Magic Carpet Ride

On the hunt for the perfect rug in Istanbul

By / December 2011

In front of the scuffed brown leather loveseat in the DC apartment I share with my husband and son, there is a naked piece of floor. Planks of wood without a rug to keep them warm, to shield them from scratches or to protect them from dropped drinks. It’s also a place of hard falls and tears for my one year old, who is learning to take new, clumsy steps.

I’ve searched the maze-like corridors of Ikea. The bright blues and blah beiges did nothing for me. I’ve scoured Craig’s List in the hopes of finding a second-hand gem, but the bright blues and blah beiges were even worse “gently used.” Oriental rugs, on the other hand, were out of our budget by about a thousand dollars. So, what’s a girl to do? Go to Istanbul, of course.

In Turkey, a country that straddles East and West, carpets are a way of life and have been since the 13th century. In the villages of Anatolia, women still make them by hand, spinning wool, dying yarn, and knotting strands. The great majority of Turkey’s rugs are sold from Istanbul, where my husband and I were spending a week in July.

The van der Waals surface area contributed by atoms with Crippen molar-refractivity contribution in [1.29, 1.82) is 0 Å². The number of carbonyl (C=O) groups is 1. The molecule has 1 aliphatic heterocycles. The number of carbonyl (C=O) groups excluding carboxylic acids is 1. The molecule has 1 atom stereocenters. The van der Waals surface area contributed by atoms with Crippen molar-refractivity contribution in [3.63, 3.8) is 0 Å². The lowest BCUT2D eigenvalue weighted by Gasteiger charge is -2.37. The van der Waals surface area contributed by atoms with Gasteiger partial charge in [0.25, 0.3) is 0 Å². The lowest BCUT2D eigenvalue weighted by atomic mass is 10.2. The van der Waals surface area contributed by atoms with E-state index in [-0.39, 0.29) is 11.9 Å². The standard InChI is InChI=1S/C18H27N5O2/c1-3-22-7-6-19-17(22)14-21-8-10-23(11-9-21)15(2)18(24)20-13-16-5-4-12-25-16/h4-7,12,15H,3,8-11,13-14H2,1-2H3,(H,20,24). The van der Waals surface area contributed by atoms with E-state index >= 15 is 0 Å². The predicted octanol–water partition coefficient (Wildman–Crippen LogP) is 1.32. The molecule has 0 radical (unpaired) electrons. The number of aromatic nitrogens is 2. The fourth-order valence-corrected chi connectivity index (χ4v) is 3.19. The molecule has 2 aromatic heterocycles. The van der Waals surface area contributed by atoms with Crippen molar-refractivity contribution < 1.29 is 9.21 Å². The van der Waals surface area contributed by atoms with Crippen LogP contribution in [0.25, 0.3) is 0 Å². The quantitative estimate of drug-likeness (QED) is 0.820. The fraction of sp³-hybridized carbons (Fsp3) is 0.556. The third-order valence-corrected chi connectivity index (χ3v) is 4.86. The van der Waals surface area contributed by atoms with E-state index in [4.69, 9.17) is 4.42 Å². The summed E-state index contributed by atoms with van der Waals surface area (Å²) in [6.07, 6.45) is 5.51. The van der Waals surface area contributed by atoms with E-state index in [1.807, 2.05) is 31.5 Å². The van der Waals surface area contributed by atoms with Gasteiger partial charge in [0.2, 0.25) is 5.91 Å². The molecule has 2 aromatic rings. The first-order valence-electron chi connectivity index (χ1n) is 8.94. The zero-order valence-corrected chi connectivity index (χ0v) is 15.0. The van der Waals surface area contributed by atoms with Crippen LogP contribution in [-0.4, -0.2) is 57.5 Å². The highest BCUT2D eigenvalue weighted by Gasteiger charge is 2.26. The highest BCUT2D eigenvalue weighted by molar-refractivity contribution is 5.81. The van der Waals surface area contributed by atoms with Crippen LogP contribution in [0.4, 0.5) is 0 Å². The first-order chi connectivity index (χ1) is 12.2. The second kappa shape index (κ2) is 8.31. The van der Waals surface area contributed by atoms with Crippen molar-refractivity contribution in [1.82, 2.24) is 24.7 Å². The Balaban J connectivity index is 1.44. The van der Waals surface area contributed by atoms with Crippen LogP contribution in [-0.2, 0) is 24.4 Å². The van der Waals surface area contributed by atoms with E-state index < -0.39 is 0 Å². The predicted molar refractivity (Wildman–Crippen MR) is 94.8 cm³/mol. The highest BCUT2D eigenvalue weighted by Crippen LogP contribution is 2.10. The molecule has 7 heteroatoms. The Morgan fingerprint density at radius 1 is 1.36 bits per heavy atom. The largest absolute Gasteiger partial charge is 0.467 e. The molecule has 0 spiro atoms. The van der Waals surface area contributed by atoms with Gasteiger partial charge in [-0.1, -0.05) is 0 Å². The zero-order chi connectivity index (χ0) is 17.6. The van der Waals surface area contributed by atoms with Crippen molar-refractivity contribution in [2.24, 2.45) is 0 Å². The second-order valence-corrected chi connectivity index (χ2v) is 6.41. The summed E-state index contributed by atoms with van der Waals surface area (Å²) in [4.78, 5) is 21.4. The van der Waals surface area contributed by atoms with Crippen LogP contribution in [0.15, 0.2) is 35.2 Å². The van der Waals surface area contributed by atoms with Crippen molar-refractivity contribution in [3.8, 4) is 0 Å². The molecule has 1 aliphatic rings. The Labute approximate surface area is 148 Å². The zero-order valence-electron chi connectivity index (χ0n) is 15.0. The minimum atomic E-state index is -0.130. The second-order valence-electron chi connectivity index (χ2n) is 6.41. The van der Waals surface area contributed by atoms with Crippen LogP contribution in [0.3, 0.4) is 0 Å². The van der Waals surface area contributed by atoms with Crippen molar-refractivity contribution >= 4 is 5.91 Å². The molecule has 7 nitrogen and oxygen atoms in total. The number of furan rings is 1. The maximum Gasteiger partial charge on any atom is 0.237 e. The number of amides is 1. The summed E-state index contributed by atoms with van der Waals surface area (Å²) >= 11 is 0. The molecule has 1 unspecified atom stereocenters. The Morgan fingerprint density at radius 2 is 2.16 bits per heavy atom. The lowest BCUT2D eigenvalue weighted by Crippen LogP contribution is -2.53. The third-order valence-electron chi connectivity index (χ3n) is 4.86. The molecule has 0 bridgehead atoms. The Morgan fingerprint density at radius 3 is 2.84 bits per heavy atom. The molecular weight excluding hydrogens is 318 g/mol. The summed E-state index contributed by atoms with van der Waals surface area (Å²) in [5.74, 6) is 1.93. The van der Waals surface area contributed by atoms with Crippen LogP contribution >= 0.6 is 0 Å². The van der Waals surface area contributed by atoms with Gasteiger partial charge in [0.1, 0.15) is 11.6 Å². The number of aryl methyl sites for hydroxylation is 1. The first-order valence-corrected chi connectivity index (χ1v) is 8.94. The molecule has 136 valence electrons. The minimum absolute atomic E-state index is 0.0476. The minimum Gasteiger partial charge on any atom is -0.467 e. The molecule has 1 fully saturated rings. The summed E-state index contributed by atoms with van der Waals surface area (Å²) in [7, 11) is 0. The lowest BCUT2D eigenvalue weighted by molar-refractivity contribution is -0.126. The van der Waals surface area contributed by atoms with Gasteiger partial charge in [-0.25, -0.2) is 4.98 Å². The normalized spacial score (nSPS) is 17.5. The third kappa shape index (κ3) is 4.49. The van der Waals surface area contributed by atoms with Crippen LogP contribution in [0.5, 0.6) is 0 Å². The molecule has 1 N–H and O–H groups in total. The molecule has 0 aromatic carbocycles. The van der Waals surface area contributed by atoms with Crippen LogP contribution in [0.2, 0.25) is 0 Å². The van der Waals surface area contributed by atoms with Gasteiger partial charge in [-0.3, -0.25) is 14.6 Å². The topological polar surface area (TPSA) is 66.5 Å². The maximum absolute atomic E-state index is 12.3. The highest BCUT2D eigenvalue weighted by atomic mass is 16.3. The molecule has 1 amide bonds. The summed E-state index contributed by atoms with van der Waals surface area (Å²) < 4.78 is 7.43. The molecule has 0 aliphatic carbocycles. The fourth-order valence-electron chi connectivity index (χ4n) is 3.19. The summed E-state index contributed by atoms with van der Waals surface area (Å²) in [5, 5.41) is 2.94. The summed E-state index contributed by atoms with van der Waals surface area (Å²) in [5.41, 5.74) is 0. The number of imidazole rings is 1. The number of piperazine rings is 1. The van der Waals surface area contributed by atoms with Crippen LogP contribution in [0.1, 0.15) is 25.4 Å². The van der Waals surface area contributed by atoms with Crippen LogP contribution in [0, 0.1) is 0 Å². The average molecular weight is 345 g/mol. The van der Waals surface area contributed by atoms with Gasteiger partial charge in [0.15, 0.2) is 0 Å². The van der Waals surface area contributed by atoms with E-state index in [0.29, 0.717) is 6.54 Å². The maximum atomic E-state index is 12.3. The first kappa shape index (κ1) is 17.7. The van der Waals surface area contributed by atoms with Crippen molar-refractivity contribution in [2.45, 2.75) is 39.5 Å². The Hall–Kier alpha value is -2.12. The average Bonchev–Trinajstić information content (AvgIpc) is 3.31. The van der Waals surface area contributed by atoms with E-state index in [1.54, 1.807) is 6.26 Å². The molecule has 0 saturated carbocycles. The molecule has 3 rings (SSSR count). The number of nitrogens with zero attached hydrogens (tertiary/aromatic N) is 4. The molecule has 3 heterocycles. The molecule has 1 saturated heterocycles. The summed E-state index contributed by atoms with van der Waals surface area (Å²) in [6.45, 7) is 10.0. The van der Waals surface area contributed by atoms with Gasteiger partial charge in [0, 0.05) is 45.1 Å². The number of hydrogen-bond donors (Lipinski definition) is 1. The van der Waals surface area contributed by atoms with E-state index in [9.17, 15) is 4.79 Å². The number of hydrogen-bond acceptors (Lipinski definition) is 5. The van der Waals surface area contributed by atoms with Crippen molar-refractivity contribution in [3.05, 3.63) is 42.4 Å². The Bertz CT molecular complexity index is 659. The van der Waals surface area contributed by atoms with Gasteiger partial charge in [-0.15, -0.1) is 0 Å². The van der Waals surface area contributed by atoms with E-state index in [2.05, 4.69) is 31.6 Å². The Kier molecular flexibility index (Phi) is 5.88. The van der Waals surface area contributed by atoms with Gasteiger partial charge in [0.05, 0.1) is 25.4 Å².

Before leaving, a friend back home suggested looking for a rug at a bazaar below the Blue Mosque. I thought I’d also run by the Grand Bazaar. But to be honest, I was anxious about how all of this would go down. Rugs are notoriously marked up and tourists are notoriously naïve, not to mention the fact that I’m awful at haggling.

But upon our arrival, our friend Ryan–an American expat now living in Istanbul–eased my anxiety when he said, “Don’t worry, I know a carpet guy.” And that’s how we came to find ourselves (Ryan, Drew, and myself) riding the tramway across the Bosporus on a sunny Tuesday afternoon in hopes of finding a lasting antidote to our blank spot of floor. And at this point in the narrative, it would be a sin of omission not to mention that Drew is less-than-excited about buying a carpet.

He’s of the husbandly ilk that seeks to save for the future, for our son and the siblings that could come later. He’s weighing the carpet against a down payment on a house, college funds, and savings accounts. But I’m thinking, “Experience, man! How often do you travel to Turkey? How cool would it be to have a Turkish carpet in front of our couch?”

We walk down a crowded alley, between two café-restaurants, up one flight of stairs and then another, until we arrive at a nondescript door. After a couple of quick knocks, a kind-looking man wearing glasses and a plaid blue shirt answers. “Ryan, my good friend,” Mustafa Yigit says. Almost simultaneously, he ushers the other visitors out of the shop. Apparently, Ryan is a VIP.